RICS Joint Dampness Methodology Statement

The beginning of the end for the damp industry...

After nearly ten years of hard campaigning and fighting for the survey world to wake up to the damp industry, I'm delighted to announce that the RICS have taken these issues on board. A select group of industry experts have spent months working on a Joint Methodology statement which covers all the aspects of investigating moisture in buildings.  The Working Group includes such luminaries as Prof. John Edwards (author of BS 7913: Guide to the conservation of historic buildings), Prof. Duncan Philips (Chair of the RICS building conservation group) Stephen Boniface, Mike Parrett, and other members of our crew well known for their fight against the damp industry.  The methodology has been approved by Historic England, CADW, Historic Scotland - and will be fine tuned and its coverage extended over time.  The aim of the Group is to make this methodology the standard by which any dampness issues in a building are investigated.

It is not intended that the methodology is restricted to Listed Buildings - Historic England have been involved with Duncan Philips because Listed Buildings have been so badly damaged by inappropriate damp treatments and lack of understanding of the issues that it was thought a good place to start. To bring this methodology into the mainstream, training sessions are being organised over the next few months, with an official launch early next year at a venue to be decided. Training will be tailored to help both RICS surveyors, and other industry professionals such as those working in the social housing sector, to develop a wider professional understanding of moisture related issues in buildings.

RICS have approved this formal release notice:

"RICS have been working with Historic England and the Property Care Association to create a methodology centred around investigating moisture related issues in buildings. The aim of this initiative is to draw wider awareness to the issues that can occur in traditional buildings if the correct damp inspection principles are not followed, and to raise the bar in the investigation and reporting of moisture related problems in our built environment. RICS supports this initiative and will be consulting with its members and wider industry on a draft methodology that has been produced following a series of discussions between the organisations".

You will note the inclusion of PCA in the release. I'm very sceptical of whether this is a sensible move - and we'll obviously be monitoring the PCA very closely during the next few months to see whether the format of any of their reports changes - and whether these individuals actually stop trying to flog useless chemical treatments.  Prof Duncan Philips released the Methodology to the pca at their conference in Coventry 21st November and I understand that with minor exceptions, it was accepted by the members present that changes had to be made. I can only hope that finally the pca have realised that they cannot go around filling peoples homes with useless tanking chemicals, injecting walls for non existent rising damp, and slapping cement everywhere on solid walls. Maybe there is a sea change happening here - time will tell - and nothing would please me more than to see these people throw out their chemicals, and take to the lime plastering trowels, and learn about ventilation. We'll be monitoring closely!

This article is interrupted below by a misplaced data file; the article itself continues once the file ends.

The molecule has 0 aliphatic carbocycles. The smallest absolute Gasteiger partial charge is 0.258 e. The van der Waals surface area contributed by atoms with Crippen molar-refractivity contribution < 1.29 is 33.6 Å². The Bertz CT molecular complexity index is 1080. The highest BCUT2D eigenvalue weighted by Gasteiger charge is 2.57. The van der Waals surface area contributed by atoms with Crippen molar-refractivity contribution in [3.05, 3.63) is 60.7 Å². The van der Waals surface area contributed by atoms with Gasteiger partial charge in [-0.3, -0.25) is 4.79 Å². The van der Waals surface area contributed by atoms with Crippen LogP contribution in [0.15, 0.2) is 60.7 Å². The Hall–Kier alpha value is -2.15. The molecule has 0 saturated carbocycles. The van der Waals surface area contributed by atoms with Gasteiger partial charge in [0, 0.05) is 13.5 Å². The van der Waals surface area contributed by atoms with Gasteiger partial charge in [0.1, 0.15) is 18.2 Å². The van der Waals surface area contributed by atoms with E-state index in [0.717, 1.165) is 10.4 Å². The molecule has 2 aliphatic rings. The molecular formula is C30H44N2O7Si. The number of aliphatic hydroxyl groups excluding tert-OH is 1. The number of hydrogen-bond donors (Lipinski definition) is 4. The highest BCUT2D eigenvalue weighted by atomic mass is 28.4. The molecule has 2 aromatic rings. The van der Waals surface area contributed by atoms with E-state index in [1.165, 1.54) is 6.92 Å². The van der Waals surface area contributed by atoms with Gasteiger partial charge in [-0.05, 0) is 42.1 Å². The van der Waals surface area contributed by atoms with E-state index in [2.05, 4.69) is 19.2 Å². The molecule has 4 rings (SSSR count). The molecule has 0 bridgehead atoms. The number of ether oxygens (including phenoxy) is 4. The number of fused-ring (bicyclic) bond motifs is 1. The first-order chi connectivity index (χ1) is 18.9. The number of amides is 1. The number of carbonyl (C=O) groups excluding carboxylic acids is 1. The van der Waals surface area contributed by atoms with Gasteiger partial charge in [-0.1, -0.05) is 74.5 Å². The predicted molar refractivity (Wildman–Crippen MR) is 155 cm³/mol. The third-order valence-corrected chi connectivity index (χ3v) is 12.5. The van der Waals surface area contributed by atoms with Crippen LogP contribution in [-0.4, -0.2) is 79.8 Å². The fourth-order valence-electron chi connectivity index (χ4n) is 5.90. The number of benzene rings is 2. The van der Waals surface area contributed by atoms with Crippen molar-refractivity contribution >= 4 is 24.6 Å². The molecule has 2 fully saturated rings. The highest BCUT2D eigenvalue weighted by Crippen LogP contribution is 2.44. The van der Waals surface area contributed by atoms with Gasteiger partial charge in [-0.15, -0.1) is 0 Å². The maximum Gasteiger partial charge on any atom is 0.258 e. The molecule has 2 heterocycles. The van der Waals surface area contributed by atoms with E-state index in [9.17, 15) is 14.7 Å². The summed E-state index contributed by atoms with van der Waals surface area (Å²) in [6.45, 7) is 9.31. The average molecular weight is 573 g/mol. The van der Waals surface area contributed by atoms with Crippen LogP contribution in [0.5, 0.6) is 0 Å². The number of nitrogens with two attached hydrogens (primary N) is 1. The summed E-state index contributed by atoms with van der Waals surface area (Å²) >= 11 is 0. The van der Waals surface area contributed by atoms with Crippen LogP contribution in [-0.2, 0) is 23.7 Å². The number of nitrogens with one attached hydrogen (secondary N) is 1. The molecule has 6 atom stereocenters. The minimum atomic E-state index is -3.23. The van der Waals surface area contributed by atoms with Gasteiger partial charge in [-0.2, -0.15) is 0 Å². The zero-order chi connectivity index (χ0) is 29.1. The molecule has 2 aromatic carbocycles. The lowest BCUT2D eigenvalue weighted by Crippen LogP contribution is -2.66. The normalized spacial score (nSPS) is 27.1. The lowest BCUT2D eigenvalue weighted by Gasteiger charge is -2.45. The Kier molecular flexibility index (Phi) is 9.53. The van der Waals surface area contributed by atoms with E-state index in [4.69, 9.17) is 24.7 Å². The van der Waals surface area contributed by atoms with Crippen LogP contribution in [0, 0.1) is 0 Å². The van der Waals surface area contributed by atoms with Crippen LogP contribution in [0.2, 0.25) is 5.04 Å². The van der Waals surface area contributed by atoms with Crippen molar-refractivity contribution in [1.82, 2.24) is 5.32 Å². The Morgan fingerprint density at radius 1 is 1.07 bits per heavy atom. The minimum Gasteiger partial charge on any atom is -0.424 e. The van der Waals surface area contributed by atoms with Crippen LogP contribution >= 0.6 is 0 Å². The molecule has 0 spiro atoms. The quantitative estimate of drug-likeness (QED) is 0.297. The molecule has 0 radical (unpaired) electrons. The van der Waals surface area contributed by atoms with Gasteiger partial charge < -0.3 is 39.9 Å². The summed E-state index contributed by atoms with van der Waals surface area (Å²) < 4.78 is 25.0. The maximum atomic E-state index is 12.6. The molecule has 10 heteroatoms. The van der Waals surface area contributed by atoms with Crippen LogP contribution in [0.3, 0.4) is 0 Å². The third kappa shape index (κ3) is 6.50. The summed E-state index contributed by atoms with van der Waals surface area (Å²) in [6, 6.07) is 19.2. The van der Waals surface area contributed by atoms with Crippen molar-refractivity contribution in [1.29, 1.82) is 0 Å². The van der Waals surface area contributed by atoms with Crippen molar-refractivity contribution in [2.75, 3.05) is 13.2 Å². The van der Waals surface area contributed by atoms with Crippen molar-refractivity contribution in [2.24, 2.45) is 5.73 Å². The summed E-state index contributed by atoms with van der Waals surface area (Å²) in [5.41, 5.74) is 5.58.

You can view and download the methodology here:

RICS / Historic England Joint dampness methodology

By way of explanation, the methodology is designed to take the reader through a structured approach to understanding dampness issues, within a framework that covers legal aspects of any invasive works. It takes the approach of holistic diagnosis - examining building construction, materials present, interventions to the structure over time and how they affect its response to applied moisture. Care is taken to ensure that diagnosis includes analysis of a range of factors - how the building sits in the landscape, physical construction defects, and the way in which it is lived. The final diagnosis must provide a carefully, scientifically derived result. Correct scientific measurement is crucial - no longer can 'damp meters' be used to arrive at unscientific declarations of 'rising damp'. 

Any survey must clearly explain any possible conflict of interest - if a 'surveyor' makes recommendations which may include any form of sales - for example the installation of improved ventilation, this must be clearly noted in order that the client understands that there is a survey, and a quotation for a service which must be impartial and not benefit the surveyor in any way.  By way of example, our surveys often include a recommendation for humidity controlled ventilation - we gain no financial benefit from recommending these units. If we did, we'd have to very clearly state the extent of this involvement.

This document is only the beginning. There is a long way to go - changes to be made to educate new surveyors, re-train existing surveyors, and educate the public about moisture related issues in buildings. It is a giant leap for the industry. In particular I have to thank the RICS and Duncan Philips for taking these issues on board, and working so closely with us to make a start. This announcement is also a vindication of the work done in the early days by Jeff Howell, when he taught at South Bank University - and wrote his now famous little book - The Rising Damp Myth. Jeff was pilloried and ridiculed by the damp industry - as indeed I was when I brought up the concept of breathability. 10 or 15 years later, Breathability is mainstream, and it is accepted that rising damp doesn't exist - and that any form of damp can be easily explained scientifically.

 

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